|What Does It Take To Start a Community Cleanup?
A good first step is to look around at areas that need attention. Is a community park littered? Is an empty lot filled with tires, construction materials, and overgrown bushes? Is a nearby stream an eyesore that discourages people from enjoying it?
Look at the people in your group. What skills do they have? Picking up trash and mowing grass require one level of skills; hauling huge hunks of concrete or using chainsaws to cut up lumber calls for another. Helping hands are the most important ingredient for a successful outcome; many of the materials and services needed can be donated by local businesses and governments, even for a major community spruce-up.
Create partnerships. Joining up with another neighborhood or community group can build your group's credibility and provide more help to get the work done. Environmental groups, civic associations, the local recreation and parks department, business associations, service clubs, and religious and social groups may be able to help or suggest other groups.
If the proposed cleanup site is privately owned, you will need to get written permission from the owner. You may have to check local land records to identify the owner. For a public site, contact local government agencies, such as the permits and licenses office or the police department, to find out what permits may be needed, what guidelines exist, and what kind of help is available. Special trash pickup, trash bags, and work gloves may be yours for the asking.
Whatever the site, establish goals for the cleanup. Will all the trash be picked up? Will new trash cans be installed? Will fresh paint liven up the playground equipment? Do you need to paint over graffiti? What about cutting underbrush, pruning bushes and trees, or planting flowers?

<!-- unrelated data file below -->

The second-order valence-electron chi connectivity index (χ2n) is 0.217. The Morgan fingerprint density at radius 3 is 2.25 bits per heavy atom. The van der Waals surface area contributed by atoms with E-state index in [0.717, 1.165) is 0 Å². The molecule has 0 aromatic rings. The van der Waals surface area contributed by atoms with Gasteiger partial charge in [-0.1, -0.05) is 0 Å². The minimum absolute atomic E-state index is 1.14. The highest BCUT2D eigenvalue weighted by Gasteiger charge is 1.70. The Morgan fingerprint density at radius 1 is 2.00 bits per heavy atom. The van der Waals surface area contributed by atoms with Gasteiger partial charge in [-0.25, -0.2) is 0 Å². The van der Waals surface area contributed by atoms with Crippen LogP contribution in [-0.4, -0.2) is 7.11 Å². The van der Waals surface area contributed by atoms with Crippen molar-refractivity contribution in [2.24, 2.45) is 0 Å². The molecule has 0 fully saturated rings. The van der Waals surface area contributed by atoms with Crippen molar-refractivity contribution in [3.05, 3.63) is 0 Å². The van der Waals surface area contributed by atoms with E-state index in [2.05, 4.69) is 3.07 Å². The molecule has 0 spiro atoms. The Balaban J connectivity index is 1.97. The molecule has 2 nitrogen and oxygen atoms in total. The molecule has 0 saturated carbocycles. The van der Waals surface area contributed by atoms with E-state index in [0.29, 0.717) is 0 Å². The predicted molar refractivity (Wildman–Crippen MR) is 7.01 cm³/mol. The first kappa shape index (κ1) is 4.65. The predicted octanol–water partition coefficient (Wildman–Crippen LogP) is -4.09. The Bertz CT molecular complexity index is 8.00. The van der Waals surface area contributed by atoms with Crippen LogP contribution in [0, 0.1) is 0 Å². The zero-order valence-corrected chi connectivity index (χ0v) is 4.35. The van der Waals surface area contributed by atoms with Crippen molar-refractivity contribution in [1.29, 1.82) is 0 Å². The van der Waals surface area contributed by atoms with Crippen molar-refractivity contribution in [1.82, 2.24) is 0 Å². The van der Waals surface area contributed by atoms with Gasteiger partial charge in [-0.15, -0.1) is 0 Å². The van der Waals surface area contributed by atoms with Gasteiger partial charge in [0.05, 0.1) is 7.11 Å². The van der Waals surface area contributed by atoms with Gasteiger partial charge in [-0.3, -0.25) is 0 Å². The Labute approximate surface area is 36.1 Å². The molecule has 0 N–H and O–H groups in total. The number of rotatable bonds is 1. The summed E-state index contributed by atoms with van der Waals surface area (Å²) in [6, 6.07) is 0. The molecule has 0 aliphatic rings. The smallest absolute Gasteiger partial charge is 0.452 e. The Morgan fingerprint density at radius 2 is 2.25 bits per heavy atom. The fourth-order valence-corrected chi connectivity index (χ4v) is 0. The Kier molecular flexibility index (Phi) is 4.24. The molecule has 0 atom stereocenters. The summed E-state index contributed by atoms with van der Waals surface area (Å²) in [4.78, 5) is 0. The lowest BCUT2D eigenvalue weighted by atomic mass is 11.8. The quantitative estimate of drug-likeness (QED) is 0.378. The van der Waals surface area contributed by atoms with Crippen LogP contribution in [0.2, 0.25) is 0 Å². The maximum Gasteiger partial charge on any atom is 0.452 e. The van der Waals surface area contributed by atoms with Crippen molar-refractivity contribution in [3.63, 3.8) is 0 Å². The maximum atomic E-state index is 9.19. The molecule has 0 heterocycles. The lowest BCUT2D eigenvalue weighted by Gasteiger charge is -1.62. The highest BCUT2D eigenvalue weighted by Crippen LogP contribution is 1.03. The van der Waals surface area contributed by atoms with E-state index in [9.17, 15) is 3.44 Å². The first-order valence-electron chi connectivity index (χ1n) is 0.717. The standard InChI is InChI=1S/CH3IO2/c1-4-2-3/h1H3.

When you've thought through what you want to do, make two lists: one itemizing the supplies you need for each task and the other showing the order in which the tasks need to be completed. For instance, mowing grass next to a freshly painted fence could blow grass onto the wet paint, so plan to mow before painting. Trimming bushes or trees may call for special equipment and the advice of an experienced person.
Think about who can donate their know-how, lend equipment, or provide supplies at no cost. Set up a subcommittee that will approach these people to get them interested in your project; help them see how they'll help the community by working with you. Don't forget to check with local civic associations and government agencies (such as the parks and sanitation departments).
Check the site in advance for any hazards -- drug paraphernalia, poison ivy, thorny bushes, or glass and metal that could cut and harm volunteers. Make sure your group has the proper equipment and knowledge to deal with these problems.
Need to recruit volunteers beyond your core group? Get the word out to other youth and adults. Use posters, fliers, and handouts. Ask local radio stations to publicize your event at no charge; maybe a station will even send its community service staff or a deejay on the day of the cleanup. Be sure to tell people when their help will be needed and for how long.
Get refreshments and make sure you have arranged for cleanup and trash disposal. Often, if you work with the sanitation department, arrangements can be made for special pickups throughout the day or for help with removing hazardous waste.